Rainbow Rowell to write ‘Runaways’

Critically acclaimed young adult author tackles Marvel’s teen heroes with villainous parents.

Young adult and contemporary fiction writer Rainbow Rowell dropped a big hint on Twitter earlier this week something was on the horizon, and she was excited about it:

At the annual BookCon festival held in New York, Rainbow Rowell announced her writing duties on the new ongoing series Runaways, with Kris Anka as the illustrator.

Rowell is no stranger to a variety of teen fiction which made her a natural fit for the youth-centric series and has received critical acclaim for her books Eleanor & Park, a New York Times bestseller of star-crossed misfits; Fangirl, the story of an introverted nerd girl’s coming of age; and Carry On, a supernatural story of love, magic and mystery.

A fangirl herself, Rowell enthusiastically spoke with Entertainment Weekly about her love of the original series by Brian K. Vaughan.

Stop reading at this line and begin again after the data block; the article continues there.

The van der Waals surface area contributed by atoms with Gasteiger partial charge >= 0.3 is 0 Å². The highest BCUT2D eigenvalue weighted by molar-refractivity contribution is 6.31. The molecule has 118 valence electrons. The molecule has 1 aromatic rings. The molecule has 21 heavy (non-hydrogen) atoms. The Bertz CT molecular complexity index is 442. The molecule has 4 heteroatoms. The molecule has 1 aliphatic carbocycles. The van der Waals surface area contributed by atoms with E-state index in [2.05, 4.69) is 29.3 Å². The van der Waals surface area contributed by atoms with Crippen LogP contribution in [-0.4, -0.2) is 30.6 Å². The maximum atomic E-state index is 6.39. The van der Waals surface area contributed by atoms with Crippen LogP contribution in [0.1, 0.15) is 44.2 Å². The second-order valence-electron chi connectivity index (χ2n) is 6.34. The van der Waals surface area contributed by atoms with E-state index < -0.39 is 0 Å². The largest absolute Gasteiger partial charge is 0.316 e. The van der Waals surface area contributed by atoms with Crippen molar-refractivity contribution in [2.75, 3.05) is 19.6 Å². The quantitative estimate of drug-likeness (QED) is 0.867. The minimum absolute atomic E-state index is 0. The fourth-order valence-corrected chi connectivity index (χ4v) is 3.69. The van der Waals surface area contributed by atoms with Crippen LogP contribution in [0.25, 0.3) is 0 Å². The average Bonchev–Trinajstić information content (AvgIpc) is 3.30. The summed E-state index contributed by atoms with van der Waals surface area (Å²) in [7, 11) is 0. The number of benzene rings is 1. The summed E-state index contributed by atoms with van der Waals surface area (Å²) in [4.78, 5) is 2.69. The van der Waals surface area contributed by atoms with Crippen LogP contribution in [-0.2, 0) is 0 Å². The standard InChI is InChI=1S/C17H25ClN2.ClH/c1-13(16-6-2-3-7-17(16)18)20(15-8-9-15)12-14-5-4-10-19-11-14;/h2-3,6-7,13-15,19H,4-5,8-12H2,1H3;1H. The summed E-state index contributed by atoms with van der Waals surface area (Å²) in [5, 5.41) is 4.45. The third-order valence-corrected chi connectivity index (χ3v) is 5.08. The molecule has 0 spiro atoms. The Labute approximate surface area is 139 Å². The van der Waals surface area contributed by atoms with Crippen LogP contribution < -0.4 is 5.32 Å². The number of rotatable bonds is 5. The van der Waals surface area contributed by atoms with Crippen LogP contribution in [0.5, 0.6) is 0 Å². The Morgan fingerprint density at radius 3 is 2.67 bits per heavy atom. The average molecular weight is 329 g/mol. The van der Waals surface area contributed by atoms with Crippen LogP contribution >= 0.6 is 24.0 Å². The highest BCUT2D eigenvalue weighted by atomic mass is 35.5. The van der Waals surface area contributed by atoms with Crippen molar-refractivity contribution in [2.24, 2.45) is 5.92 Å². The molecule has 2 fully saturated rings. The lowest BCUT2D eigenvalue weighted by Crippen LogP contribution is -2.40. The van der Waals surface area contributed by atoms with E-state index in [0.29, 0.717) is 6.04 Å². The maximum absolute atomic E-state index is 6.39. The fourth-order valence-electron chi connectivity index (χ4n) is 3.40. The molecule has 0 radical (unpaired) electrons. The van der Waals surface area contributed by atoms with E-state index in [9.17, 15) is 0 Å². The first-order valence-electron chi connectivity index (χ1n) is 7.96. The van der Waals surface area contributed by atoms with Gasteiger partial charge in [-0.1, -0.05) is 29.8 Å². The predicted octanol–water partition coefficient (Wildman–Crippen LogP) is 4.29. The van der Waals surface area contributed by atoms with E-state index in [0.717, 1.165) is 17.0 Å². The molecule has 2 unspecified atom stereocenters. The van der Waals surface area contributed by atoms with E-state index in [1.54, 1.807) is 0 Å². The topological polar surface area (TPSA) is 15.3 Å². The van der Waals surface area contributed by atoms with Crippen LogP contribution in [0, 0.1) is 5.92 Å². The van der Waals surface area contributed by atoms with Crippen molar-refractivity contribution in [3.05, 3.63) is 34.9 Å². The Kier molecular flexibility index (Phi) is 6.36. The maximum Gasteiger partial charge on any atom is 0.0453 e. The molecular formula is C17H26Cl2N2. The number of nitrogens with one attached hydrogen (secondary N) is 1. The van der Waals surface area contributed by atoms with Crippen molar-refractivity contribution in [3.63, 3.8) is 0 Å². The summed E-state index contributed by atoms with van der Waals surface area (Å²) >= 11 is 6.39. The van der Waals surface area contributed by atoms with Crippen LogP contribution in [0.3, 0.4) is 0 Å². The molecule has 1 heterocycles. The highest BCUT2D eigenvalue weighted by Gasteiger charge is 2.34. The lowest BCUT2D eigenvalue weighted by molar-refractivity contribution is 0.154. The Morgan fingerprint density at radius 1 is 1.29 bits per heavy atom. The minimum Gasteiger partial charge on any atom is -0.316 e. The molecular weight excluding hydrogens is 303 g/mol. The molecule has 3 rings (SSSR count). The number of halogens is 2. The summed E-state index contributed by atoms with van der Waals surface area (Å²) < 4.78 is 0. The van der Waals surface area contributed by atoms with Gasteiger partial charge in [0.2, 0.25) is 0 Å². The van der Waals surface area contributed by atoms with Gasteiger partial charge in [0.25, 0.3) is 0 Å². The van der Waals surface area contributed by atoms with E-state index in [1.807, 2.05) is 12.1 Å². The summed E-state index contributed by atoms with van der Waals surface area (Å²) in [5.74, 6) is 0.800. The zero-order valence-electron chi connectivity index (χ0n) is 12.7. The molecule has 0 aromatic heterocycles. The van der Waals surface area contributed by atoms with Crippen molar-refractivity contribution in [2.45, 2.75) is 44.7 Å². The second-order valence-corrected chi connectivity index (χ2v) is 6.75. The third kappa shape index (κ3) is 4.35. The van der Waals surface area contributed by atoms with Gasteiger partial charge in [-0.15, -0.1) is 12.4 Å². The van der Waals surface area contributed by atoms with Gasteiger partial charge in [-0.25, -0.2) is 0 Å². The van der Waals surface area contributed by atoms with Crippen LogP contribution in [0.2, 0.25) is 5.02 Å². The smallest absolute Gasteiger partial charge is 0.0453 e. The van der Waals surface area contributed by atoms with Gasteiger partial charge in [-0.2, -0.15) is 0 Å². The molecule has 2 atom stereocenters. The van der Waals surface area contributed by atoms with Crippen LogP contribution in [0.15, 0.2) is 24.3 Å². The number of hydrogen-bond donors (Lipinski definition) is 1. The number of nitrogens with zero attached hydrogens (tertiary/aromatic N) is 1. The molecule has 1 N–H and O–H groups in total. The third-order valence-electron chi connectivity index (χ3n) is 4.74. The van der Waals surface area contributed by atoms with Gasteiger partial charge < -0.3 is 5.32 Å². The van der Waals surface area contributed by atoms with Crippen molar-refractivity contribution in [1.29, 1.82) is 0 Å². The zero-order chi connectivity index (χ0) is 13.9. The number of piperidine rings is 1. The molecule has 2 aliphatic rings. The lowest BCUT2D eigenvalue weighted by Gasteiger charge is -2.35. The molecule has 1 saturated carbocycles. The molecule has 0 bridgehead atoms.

This is my favorite Marvel book. When [editor Nick Lowe] first reached out to me a few years ago about maybe working for Marvel, it was the first thing I asked him about. The characters and original story by Brian K. Vaughan are just so great and so beautifully built. I was really excited because I always felt like there were more Runaway stories and that book should just have kept going.

The series’ first arc will bring the original Runaways together, a group of teenagers that ran away from home when they found out their parents were super villains. This includes bringing one member back from the grave. Rowell clarifies what the series will entail.

“It’s kind of funny calling them the Runaways because it’s not like they’re the Avengers or the X-Men. They were not formed with a mission and a purpose. They’re just kids who ended up in the same boat. At the beginning of this series they are scattered to the four winds and half of them are dead. One of the challenges now is who are they when they’re apart? They got thrown together, but now they’ve been pulled apart. They’re trying to figure out who they really are without each other… This arc is very much about them choosing to be together.”

The full interview with Rainbow Rowell and editor Nick Lowe can be found on Entertainment Weekly.

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